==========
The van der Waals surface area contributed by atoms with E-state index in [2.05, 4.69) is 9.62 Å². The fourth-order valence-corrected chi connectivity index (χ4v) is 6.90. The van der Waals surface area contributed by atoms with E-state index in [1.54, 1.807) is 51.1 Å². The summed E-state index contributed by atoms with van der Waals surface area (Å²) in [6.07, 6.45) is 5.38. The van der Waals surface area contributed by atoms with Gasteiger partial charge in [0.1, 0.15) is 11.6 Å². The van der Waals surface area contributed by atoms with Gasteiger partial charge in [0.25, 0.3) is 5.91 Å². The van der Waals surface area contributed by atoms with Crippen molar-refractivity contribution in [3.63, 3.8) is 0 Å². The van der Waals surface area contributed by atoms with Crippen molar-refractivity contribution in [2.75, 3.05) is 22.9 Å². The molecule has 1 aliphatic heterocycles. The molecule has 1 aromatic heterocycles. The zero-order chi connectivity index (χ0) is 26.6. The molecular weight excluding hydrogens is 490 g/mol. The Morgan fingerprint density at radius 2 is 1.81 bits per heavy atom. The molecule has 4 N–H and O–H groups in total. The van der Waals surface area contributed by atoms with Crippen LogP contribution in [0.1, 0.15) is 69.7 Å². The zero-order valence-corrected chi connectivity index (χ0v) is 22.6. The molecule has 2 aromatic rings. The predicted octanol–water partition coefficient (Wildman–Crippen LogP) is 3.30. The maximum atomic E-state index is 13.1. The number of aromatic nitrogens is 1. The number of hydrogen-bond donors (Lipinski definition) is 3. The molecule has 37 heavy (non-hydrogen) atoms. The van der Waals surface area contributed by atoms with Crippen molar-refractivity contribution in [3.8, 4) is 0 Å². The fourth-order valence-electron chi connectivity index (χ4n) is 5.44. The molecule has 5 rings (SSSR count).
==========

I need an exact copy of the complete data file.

The van der Waals surface area contributed by atoms with E-state index in [2.05, 4.69) is 9.62 Å². The fourth-order valence-corrected chi connectivity index (χ4v) is 6.90. The van der Waals surface area contributed by atoms with E-state index in [1.54, 1.807) is 51.1 Å². The summed E-state index contributed by atoms with van der Waals surface area (Å²) in [6.07, 6.45) is 5.38. The van der Waals surface area contributed by atoms with Gasteiger partial charge in [0.1, 0.15) is 11.6 Å². The van der Waals surface area contributed by atoms with Gasteiger partial charge in [0.25, 0.3) is 5.91 Å². The van der Waals surface area contributed by atoms with Crippen molar-refractivity contribution in [3.63, 3.8) is 0 Å². The van der Waals surface area contributed by atoms with Crippen molar-refractivity contribution in [2.75, 3.05) is 22.9 Å². The molecule has 1 aliphatic heterocycles. The molecule has 1 aromatic heterocycles. The zero-order chi connectivity index (χ0) is 26.6. The molecular weight excluding hydrogens is 490 g/mol. The Morgan fingerprint density at radius 2 is 1.81 bits per heavy atom. The molecule has 4 N–H and O–H groups in total. The van der Waals surface area contributed by atoms with Crippen LogP contribution in [0.1, 0.15) is 69.7 Å². The zero-order valence-corrected chi connectivity index (χ0v) is 22.6. The molecule has 2 aromatic rings. The predicted octanol–water partition coefficient (Wildman–Crippen LogP) is 3.30. The maximum atomic E-state index is 13.1. The number of aromatic nitrogens is 1. The number of hydrogen-bond donors (Lipinski definition) is 3. The molecule has 37 heavy (non-hydrogen) atoms. The van der Waals surface area contributed by atoms with Crippen molar-refractivity contribution in [3.8, 4) is 0 Å². The fourth-order valence-electron chi connectivity index (χ4n) is 5.44. The molecule has 5 rings (SSSR count).